On Mon, Aug 29, 2016 at 7:12 PM, Tom Lane <t...@sss.pgh.pa.us> wrote:
> Craig Ringer <cr...@2ndquadrant.com> writes:
>> The same sort of problems apply to network clients, but network
>> clients don't currently get that option because we only send
>> server_version on the wire in the startup packet. We don't send
>> server_version_num.
>> It'll be immediately useful to have this since clients can test for
>> it, use it if there, and fall back to their old version parsing code
>> if there's no server_version_num.
> I think that this would merely create an attractive nuisance: people
> would be very likely to omit the "fallback" code and thereby build
> clients that fail for no very good reason on pre-v10 servers.  As a
> demonstration that that's not a hypothetical risk, I assert that
> that's exactly what you propose telling them to do:
>> Version 10.0 is the perfect time to
>> do this since many clients will need to update their version handling
>> anyway, and we can just tell them to use server_version_num now.

You know, I've kind of been on Craig's side of this running dispute up
until now, but I have to admit that this seems like an awfully good
argument.  The fact is that nobody's going to be able to rely on
server_version_num until 9.6 is long gone - which doesn't mean late
2021, when official community support will end, but several years
after that, when most everyone has actually stopped using it.  Of
course, by that time, assuming we don't backpedal on our decision to
go with this new versioning scheme, three part version numbers will be
equally dead and gone, and it's actually a lot easier to extract the
major version number from the new format than the old.  For example,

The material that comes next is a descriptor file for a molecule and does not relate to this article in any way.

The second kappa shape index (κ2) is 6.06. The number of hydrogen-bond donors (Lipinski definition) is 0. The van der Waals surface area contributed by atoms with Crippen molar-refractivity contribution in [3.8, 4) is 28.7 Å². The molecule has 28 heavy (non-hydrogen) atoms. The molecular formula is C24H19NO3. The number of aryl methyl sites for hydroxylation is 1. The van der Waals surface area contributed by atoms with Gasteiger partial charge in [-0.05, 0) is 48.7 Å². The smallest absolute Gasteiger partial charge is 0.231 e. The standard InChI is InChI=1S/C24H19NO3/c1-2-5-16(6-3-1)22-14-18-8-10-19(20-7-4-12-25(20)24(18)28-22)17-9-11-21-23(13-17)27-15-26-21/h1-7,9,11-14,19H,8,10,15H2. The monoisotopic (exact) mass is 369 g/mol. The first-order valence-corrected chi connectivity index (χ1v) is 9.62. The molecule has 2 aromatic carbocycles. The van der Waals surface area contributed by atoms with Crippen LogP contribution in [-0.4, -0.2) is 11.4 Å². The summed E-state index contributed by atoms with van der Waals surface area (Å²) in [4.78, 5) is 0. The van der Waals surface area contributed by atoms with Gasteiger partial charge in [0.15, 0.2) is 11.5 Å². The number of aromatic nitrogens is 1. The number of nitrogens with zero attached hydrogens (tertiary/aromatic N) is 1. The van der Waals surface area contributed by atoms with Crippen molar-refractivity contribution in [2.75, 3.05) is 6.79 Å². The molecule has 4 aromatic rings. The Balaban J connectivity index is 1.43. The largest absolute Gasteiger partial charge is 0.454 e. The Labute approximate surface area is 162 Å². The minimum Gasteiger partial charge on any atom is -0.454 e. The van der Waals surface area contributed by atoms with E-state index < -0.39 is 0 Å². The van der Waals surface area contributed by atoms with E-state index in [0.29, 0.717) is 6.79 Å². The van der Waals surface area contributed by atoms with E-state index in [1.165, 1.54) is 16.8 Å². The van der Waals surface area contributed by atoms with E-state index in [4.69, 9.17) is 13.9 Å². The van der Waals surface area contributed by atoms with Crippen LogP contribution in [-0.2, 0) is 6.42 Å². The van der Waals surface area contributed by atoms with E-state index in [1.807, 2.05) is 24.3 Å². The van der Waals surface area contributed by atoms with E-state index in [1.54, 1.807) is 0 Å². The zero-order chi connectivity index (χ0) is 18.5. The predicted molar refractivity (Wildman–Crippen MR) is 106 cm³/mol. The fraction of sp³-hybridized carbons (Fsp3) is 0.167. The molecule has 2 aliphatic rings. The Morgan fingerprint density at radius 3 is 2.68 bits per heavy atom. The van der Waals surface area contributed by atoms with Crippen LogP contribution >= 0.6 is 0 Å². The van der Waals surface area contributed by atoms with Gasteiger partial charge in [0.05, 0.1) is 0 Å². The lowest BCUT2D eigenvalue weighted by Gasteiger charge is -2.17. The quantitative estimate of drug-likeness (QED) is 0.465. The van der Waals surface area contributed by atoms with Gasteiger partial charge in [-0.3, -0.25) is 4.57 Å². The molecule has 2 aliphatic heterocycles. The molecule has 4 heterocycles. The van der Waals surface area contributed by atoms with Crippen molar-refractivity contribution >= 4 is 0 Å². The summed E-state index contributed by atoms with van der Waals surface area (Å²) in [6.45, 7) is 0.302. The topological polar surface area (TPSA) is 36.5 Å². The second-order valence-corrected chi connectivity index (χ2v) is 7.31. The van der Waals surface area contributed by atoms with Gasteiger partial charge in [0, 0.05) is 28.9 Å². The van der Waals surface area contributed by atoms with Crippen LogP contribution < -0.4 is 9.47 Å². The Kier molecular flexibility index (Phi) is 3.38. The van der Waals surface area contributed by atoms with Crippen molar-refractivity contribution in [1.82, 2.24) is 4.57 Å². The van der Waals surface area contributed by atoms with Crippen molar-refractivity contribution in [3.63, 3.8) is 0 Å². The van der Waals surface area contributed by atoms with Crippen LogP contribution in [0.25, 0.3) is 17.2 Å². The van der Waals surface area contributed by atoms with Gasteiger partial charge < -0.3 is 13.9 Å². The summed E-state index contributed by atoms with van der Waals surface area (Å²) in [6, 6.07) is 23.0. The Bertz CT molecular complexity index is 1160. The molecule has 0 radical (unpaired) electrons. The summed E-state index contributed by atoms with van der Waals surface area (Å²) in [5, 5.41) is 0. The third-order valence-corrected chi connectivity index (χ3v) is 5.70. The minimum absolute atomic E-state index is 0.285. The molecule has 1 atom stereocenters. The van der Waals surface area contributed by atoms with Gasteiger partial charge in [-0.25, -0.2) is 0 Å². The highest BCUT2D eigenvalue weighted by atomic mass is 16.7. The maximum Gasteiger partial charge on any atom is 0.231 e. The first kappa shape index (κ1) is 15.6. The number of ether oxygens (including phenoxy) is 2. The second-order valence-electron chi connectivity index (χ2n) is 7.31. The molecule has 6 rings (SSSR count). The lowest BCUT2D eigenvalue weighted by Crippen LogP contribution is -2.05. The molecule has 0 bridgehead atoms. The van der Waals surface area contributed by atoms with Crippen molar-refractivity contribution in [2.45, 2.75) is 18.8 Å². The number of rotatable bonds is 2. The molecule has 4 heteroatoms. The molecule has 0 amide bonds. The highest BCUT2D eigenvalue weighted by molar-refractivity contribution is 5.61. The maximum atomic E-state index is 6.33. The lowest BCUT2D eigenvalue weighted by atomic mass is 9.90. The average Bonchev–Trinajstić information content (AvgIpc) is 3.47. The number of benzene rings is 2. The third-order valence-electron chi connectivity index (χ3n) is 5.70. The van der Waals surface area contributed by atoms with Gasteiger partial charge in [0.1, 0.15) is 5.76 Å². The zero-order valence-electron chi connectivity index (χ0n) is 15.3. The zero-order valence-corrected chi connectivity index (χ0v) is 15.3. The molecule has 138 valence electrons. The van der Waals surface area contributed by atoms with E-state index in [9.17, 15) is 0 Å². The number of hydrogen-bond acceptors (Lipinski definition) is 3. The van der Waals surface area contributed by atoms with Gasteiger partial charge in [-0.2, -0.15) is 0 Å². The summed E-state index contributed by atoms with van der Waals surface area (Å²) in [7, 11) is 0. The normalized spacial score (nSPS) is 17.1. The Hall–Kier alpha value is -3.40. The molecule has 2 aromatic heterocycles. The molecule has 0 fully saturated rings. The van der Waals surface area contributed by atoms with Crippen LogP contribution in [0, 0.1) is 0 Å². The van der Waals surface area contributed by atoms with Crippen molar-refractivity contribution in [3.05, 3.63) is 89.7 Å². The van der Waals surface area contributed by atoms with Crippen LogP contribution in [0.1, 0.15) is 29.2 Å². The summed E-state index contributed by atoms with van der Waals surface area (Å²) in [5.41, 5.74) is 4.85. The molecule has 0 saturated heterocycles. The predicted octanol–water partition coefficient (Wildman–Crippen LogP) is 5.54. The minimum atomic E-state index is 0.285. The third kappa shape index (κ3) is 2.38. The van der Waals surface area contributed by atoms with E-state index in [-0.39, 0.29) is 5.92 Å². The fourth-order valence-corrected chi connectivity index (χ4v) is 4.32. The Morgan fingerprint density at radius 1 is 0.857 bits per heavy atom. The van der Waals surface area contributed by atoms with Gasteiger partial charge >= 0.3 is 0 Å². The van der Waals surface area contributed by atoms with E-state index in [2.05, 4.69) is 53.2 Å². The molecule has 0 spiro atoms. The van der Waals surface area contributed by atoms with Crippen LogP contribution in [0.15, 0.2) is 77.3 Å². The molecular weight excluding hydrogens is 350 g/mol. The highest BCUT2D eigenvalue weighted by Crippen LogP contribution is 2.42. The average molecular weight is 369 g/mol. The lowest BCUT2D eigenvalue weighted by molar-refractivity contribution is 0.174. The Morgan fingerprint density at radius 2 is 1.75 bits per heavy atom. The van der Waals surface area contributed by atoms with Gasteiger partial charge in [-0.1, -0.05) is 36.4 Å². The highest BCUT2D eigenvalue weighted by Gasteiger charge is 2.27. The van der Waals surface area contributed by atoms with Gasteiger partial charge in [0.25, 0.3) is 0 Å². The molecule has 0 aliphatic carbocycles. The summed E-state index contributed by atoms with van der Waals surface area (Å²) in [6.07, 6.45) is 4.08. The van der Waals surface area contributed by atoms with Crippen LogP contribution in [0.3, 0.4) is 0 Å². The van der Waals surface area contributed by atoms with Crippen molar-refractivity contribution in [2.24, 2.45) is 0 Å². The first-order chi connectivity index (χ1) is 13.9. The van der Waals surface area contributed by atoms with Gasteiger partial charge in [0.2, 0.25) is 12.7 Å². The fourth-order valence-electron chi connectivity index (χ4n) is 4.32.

you can just apply atoi() to it:

if (atoi(server_version) < 12)
    fprintf(stderr, "server is ancient, some features will not work\n");

That wouldn't be nearly good enough with three part version numbers
because you need the second component, as well.  But all that's going
away now. If you need a port to some other language:

In Perl, you can test int($server_version).
In Javascript, you can test parseInt(server_version).
In Python, it's a bit harder.  But int(re.sub(r'[^\d+]+', '',
server_version)) seems to work.
In Ruby, server_version.to_i seems to do the trick.

Note that these are all one-liners, and I bet the same is true in
mostly other languages.  Even in notoriously verbose languages like
Java or Cobol or ADA it can't be very hard.[1]

If you want the major and minor version numbers, you might need to
write a subroutine for that containing several lines of code ... but
if you're testing for the presence or absence of a feature, that's
irrelevant 99% of the time, and in any event, it's probably 2-3 lines
of code in most.  Note that the C code that implements the version of
PQserverVersion() that handles both old and new style version number
is 33 lines of code, counting variable declarations, comments, and
whitespace.  And approximately half of that is for compatibility with
the old format.

Long story short, I kind of agree that it might have been better to
expose server_version_num rather than server_version in the beginning,
but I'm not sure that it really helps anybody now, especially given
our decision to simplify the version number format going forward.

Robert Haas
EnterpriseDB: http://www.enterprisedb.com
The Enterprise PostgreSQL Company

[1] I expect someone to argue (at great length?) that Java should not
be categorized as a notoriously verbose language.

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